Decrease in emergence regime
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The biotope is predominantly subtidal and a decrease in emergence would be unlikely to have any adverse effect and would increase the habitat available for development of the biotope.
Increase in water flow rate
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The biotope occurs in areas of 'weak' to 'moderately strong' tidal streams (Connor et al., 1997b) and is therefore likely to be intolerant of increases in water flow to some degree. An increase in water flow of 2 categories could place the biotope in areas of 'very strong' flow. Although muddy sediments are cohesive and may resist winnowing by strong currents, the turbulence involved in tidal flows of 3 knots and more will most likely alter the substratum. The increase would change the sediment characteristics in which the biotope occurs, primarily by re-suspending and preventing deposition of finer particles (Hiscock, 1983). There would be a decrease in tube building material and the lack of deposition of particulate matter at the sediment surface would reduce food availability for the deposit feeders in the biotope. The resultant energetic cost over one year would be likely to result in some mortality of tube builders and infauna. Overall, the biotope is likely to change to one that is characteristic of coarser sediments. A biotope intolerance of high is therefore recorded and species richness is expected to decline. Recoverability is assessed as high (see additional information below) especially as silt, from typically high turbidity estuarine conditions, is likely to redeposit rapidly.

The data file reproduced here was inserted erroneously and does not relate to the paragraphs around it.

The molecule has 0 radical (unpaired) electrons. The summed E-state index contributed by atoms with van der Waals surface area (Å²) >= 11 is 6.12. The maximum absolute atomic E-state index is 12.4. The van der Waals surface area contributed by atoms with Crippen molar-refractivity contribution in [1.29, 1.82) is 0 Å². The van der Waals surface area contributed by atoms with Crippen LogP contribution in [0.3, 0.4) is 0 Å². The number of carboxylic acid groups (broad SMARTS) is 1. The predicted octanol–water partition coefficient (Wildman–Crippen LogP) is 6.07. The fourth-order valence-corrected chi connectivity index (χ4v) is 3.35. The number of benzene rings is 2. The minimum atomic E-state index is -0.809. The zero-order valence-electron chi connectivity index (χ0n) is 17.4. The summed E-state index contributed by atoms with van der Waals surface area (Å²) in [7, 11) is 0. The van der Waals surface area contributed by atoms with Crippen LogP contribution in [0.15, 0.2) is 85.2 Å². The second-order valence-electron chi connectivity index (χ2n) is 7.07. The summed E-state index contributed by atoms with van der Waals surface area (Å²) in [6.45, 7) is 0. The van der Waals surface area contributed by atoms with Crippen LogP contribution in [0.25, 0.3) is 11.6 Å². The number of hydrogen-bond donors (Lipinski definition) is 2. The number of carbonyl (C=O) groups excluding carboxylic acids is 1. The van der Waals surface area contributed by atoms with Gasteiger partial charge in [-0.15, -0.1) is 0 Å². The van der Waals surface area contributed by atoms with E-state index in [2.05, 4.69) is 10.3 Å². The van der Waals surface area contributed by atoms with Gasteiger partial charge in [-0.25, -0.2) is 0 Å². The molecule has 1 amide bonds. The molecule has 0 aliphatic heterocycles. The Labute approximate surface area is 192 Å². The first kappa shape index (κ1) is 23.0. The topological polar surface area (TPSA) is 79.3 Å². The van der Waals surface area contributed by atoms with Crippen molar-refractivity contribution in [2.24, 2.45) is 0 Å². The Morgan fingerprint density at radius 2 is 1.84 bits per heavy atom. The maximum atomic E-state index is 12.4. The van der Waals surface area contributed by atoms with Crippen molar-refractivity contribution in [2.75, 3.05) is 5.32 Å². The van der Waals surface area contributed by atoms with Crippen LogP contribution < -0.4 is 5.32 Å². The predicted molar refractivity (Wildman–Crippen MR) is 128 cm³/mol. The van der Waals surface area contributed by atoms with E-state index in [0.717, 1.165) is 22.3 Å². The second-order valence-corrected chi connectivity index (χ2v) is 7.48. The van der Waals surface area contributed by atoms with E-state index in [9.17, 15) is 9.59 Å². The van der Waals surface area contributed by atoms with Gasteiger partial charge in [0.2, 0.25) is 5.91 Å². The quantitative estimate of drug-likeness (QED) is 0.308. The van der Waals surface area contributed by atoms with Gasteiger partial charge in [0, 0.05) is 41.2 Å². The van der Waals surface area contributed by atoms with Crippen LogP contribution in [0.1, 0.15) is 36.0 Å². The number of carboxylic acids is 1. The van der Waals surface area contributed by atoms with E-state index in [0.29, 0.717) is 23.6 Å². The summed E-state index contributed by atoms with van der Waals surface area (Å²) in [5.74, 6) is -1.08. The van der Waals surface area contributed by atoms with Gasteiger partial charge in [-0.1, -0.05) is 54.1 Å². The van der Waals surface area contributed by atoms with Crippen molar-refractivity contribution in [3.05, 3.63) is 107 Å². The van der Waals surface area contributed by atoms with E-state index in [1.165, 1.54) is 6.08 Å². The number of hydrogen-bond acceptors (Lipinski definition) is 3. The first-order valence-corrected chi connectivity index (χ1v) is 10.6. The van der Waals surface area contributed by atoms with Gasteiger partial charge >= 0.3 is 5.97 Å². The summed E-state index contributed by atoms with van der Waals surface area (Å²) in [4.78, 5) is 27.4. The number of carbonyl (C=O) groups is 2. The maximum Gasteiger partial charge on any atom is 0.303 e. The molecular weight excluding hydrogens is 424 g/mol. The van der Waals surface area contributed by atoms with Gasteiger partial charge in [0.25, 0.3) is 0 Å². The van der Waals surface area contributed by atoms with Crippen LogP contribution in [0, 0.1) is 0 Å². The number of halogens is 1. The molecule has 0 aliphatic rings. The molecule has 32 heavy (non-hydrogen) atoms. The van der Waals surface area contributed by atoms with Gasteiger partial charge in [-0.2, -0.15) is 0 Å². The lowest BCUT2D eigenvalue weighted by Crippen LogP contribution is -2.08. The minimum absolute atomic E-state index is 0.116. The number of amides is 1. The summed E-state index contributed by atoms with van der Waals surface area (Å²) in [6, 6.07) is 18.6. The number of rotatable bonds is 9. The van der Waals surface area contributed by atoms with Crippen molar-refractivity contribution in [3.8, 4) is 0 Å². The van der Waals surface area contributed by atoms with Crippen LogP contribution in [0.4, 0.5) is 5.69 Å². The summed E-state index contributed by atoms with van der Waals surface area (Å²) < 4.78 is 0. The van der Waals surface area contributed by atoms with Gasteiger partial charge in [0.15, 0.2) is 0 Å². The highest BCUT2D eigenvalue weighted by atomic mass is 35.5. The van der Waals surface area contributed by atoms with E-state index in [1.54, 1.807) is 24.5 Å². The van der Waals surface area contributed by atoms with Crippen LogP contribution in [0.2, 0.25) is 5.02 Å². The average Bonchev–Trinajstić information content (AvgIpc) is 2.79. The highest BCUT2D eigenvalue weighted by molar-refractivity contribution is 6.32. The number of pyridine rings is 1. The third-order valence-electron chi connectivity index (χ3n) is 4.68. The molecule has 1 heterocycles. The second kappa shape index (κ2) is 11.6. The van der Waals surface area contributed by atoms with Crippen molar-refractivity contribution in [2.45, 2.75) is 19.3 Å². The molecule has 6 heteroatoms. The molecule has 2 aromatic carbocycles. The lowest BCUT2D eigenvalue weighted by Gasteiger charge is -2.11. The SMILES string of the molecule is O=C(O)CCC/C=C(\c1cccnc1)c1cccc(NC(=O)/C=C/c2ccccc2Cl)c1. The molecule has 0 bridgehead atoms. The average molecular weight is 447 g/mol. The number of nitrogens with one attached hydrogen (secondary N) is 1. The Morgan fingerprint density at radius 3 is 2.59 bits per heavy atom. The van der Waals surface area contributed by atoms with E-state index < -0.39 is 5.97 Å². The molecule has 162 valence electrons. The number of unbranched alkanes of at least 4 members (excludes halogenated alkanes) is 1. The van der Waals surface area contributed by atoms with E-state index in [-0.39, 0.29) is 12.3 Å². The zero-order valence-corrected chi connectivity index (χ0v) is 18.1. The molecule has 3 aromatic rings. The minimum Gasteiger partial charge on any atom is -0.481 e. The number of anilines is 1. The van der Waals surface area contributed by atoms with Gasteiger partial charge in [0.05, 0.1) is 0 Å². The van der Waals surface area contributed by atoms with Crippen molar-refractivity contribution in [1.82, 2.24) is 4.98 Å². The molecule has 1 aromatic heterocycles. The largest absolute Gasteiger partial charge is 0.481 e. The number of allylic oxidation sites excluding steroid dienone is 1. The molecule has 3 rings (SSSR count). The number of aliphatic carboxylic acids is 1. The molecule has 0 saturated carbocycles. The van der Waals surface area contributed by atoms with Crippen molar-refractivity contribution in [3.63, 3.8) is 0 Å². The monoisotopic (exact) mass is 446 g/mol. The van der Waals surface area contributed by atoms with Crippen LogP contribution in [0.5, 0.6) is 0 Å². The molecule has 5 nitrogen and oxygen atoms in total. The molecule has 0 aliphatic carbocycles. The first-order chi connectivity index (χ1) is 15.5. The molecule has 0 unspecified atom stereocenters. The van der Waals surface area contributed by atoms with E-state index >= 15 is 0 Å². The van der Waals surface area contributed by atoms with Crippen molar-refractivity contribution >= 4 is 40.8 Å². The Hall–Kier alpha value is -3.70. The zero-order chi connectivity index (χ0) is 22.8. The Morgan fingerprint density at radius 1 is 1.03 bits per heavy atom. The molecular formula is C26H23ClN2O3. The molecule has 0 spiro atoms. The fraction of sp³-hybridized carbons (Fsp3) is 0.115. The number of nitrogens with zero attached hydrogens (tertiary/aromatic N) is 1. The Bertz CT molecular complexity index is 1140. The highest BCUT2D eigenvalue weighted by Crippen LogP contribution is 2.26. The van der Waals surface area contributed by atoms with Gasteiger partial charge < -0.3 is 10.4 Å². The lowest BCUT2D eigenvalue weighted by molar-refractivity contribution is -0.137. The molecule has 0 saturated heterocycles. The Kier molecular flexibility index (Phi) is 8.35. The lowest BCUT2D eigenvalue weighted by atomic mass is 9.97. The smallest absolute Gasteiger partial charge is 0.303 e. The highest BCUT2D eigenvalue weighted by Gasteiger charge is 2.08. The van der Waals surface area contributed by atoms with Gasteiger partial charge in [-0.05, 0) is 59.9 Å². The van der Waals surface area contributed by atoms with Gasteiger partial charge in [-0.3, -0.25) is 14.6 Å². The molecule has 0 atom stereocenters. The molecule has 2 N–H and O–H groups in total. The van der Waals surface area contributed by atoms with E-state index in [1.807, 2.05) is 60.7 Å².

Decrease in water flow rate